In 1913, he received his first mural commission, from the Hebrew Sheltering and Guardian Society, a home for children in Pleasantville, New York. Other murals soon followed as the artist won commissions for works in civic buildings in New York City. These included a three-part mural on the theme of education for Commercial High School, and three paintings illustrating the European discovery and colonization of North America for P.S. 43 in the Bronx.
One of Bogdanove’s most successful public works was a nineteen-by- fifteen-foot painting, "Peace,"for the main stairway in Brooklyn’s Manual Training High School. Bogdanove’s last major mural commission, "The Great Teachers," was completed in 1930 for the College of the City of New York, now City College, The City University of New York, where he taught from 1919 to 1942.
As his aspirations as a muralist were realized, Bogdanove increasingly devoted his free time to painting for himself. By the 1910s, he had made his first forays into landscape painting, with trips to the countrysides of Connecticut and New Jersey.
He visited Maine for the first time in 1915, when he spent a summer at Seal Harbor on Mount Desert Island. There he was inspired by the dramatic vistas of mountains plunging to the sea that had been painted by Frederic E. Church and Fitz Hugh Lane, and participated in the town’s social scene to which he was introduced by his friend, Clara Clemens, the daughter of Mark Twain. At the afternoon teas she hosted, Bogdanove met John D. Rockefeller and the actor John Barrymore, among others.
By 1918, the refinements of summer life on Mount Desert had lost their attraction for Bogdanove, and seeking a rougher locale, he found his way to Monhegan, a tiny island seventeen miles off the midcoast of Maine. Instead of mountainous scenery, Monhegan offered a compact and varied landscape, unique among the hundreds of islands that dot Maine’s coastal waters. Less than two miles long and a mile wide, the island includes a picturesque harbor lined with fish houses, rolling meadows, pine woods, and cliffs soaring two hundred feet above the open ocean.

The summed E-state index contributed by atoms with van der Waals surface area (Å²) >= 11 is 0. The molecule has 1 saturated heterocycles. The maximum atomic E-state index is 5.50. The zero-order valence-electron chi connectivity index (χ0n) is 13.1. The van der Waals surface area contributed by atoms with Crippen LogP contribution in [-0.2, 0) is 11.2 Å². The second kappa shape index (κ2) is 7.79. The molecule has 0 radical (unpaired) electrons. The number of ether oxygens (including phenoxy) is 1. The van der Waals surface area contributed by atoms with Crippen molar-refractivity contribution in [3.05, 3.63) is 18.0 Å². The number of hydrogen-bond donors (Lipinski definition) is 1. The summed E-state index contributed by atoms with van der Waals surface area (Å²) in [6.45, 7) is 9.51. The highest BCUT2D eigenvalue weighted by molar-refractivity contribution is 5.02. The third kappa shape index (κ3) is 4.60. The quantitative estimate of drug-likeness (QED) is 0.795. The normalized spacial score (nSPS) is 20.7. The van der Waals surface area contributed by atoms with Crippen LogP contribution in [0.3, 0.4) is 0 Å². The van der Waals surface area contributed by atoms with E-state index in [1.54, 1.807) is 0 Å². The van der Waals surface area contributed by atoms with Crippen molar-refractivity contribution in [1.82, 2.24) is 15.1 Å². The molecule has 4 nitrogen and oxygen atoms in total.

Among the other artists who had spent time on Monhegan were Robert Henri, George Bellows, Rockwell Kent, and Edward Hopper, and on the island, Bogdanove joined a colony of artists who sought to escape the urban world for a remote and picturesque locale that was highly paintable. On the island, Bogdanove found a subject worthy of sustained focus. After a captivating first encounter, he returned every summer for the rest of his life. In 1935, he expressed his delight in his time on Monhegan, stating:
"There are a number of reasons why I prefer Monhegan to all other places on the Atlantic Coast. It is so far from the mainland that we are not disturbed by the outer world and there are no social demands. The cliffs here are so bold and precipitous and the studies offered by the island shore so inexhaustible. The climate suits me. Perhaps because it is more like that of Russia, where my ancestors lived. "
Within two years of his first visit on the island, Bogdanove had purchased a house on Horn’s Hill, overlooking the village, and had become part of a new generation of painters, including Andrew Winter and Jay Hall Connaway, who came to Monhegan and stayed.